In May 2010, Frederick Oberlander filed a civil racketeering complaint in the Southern District of New York on behalf of a former Bayrock employee, claiming that Bayrock LLC had committed tax fraud to the tune of $250 million USD. This was formally filed in Kriss v. BayRock Group, 10-cv-3959, the case that spurred over half a decade of legal drama in which Oberlander was the chief antagonist. During the case, Oberlander used federally sealed documents containing information about Felix Sater, who was previously employed by Bayrock Group.
Sater and his attorneys argued that Oberlander should be charged with contempt of court, since the documents were federally sealed and could not have been obtained through legal means. Oberlander, with his attorney Richard Lerner, disputed this. Ultimately, Oberlander was charged with contempt of court, after failing to follow several court orders specifying proper use of the documents. To further understand the extent of Oberlander’s pathological untrustworthiness, it is worth scrutinizing the court orders and the requirements made of Oberlander by US Eastern District Judges Glasser and Cogan.
Within days of the May 2010 case, Felix Sater’s attorneys obtained sealing and gag orders against Oberlander. A gag order, also known as a “suppression order,” is a judicial order restricting information from becoming public knowledge. In the case of Kriss v. Bayrock, this referred to the documents which Oberlander had obtained. In June 2011, the Eastern District issued a court order against Oberlander, demanding that he abide by the gag order placed on him. Presiding over the case, Judge Glasser argued that “Mr. Oberlander had knowingly and intentionally flouted a court order by unilaterally deciding to disclose information from [Felix Sater’s] sealed case.” The judge placed a court order on Oberlander to ensure no future breaches of conduct. A court order is essentially a legal demand upon an individual to act or refrain from acting in some particular way. In the case of Oberlander, this meant abiding by the gag order and desisting from any further use of the sealed documents in the courtroom.
In 2013, Oberlander attempted to challenge the gag order and subsequent court order in the Supreme Court. The Supreme Court sided with the Eastern District and Sater’s attorney, stating that the ruling of the Eastern District was to be left “undisturbed”. With a Supreme Court ruling against Oberlander, it was now abundantly clear that he was on the wrong side of the issue.
In2016, Judge Cogan of the Eastern District, expressed that Oberlander and his affiliate Richard Lerner, were in serious risk of violating their court order. In his six-page opinion, he detailed how twice in the past four years, he referred Oberlander and Lerner to the Eastern District U.S. Attorney’s Office for investigation. This was to determine whether they should be charged with criminal contempt for disclosing information from a sealed court file. Judge Cogan argued that Oberlander’s repeated attempts to refute the Court’s rulings on the use of Sater’s files put him in contempt of court orders. This was further supported by arguments from Sater’s attorneys, in which they claimed that Oberlander had engaged in “a relentless campaign to extort a settlement”.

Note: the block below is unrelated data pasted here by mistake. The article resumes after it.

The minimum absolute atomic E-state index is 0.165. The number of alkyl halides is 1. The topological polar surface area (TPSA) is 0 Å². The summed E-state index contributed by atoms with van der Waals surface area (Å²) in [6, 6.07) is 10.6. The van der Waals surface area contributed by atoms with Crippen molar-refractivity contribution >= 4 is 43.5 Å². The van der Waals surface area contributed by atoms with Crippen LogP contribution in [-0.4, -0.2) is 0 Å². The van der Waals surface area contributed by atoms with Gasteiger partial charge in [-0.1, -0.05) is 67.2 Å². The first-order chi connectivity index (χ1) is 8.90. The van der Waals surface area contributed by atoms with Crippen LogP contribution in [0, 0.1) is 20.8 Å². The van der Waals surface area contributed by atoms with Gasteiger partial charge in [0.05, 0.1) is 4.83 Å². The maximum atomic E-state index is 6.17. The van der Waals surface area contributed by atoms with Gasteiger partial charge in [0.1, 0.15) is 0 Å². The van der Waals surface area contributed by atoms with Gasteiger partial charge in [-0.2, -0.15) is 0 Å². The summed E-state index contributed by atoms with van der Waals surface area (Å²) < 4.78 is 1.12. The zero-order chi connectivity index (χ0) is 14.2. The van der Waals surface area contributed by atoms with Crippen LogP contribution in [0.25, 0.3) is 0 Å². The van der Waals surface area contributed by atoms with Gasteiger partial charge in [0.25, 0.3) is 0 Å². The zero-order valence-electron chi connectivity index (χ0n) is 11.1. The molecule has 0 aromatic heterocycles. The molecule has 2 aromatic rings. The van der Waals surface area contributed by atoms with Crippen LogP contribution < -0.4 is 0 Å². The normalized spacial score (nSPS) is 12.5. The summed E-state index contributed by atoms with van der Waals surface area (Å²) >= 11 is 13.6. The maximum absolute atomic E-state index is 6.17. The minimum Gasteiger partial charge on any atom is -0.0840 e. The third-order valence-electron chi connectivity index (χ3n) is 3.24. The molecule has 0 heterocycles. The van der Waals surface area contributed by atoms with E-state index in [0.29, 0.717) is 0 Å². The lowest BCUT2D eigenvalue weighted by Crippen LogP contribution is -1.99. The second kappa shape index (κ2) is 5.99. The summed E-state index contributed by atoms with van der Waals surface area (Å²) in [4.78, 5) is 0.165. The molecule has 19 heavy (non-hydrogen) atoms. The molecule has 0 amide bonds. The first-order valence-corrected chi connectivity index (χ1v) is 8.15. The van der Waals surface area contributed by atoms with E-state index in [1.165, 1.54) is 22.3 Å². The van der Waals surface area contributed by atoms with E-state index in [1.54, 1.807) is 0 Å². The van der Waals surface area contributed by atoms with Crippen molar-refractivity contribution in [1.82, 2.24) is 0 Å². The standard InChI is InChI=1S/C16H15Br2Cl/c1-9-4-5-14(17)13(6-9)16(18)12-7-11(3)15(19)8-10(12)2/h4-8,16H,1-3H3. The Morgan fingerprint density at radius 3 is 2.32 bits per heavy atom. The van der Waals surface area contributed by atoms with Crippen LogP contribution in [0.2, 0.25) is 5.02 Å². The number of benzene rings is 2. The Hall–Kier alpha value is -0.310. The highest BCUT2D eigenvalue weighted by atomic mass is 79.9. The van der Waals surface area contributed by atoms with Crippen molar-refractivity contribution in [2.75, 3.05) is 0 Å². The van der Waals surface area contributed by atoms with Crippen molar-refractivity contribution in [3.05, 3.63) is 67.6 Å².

A 2015 continuation of Kriss v. Bayrock substantiated and supported the claims made by Judge Cogan. The court ruled that Oberlander had defied the court orders by refusing to disclose the source of information underlying the allegations of the complaint in the lawsuit and imposed sanctions by striking substantial portions of the complaint. Furthermore, it ordered all case files to be handed over to the attorneys representing Bayrock. Justice prevailed, and it was clear that Oberlander had broken the law and the ethical code of his profession.
The issue finally came to a head in 2018, when Oberlander appeared before the attorney grievance committee of the US District Court for the Eastern District of New York. The grievance committee ruled that over the past eight years, Oberlander had engaged in both discourteous and illegal conduct, acting in an unacceptable way during several court proceedings and arguing for the use of illegally obtained evidence. His conduct was deemed to negatively reflect on his profession as a lawyer and to violate professional rules of conduct and numerous court orders. In the end, none of these rulings would stop him and he was ultimately suspended from the Bar in 2018.
There can be no conclusion other than that Frederick Oberlander is unequivocally and absolutely untrustworthy. He violated a court order demanding that he refrain from using the sealed and confidential information that he was alleged to have obtained unlawfully. He then attempted to fight this order, and to use the files in complete derision of due process. Oberlander is fortunate to have been suspended for just a year. Based on his conduct, and his blatant disregard for both ethics and the rules of the court, this crooked lawyer should be treated like a drug cheat in the sports world. He should not be allowed the privilege of prosecuting another case in his life. The truth about Frederick Oberlander is that he is a corrupt and thoroughly immoral individual.
 Case 1:16-mc-02637-AMD Document 14
 Kriss et al. v. Bayrock Group, LLC, et al., 2015, Case 1:10-cv-03959-LGS-FM
 Case 1:16-mc-02637-AMD Document 14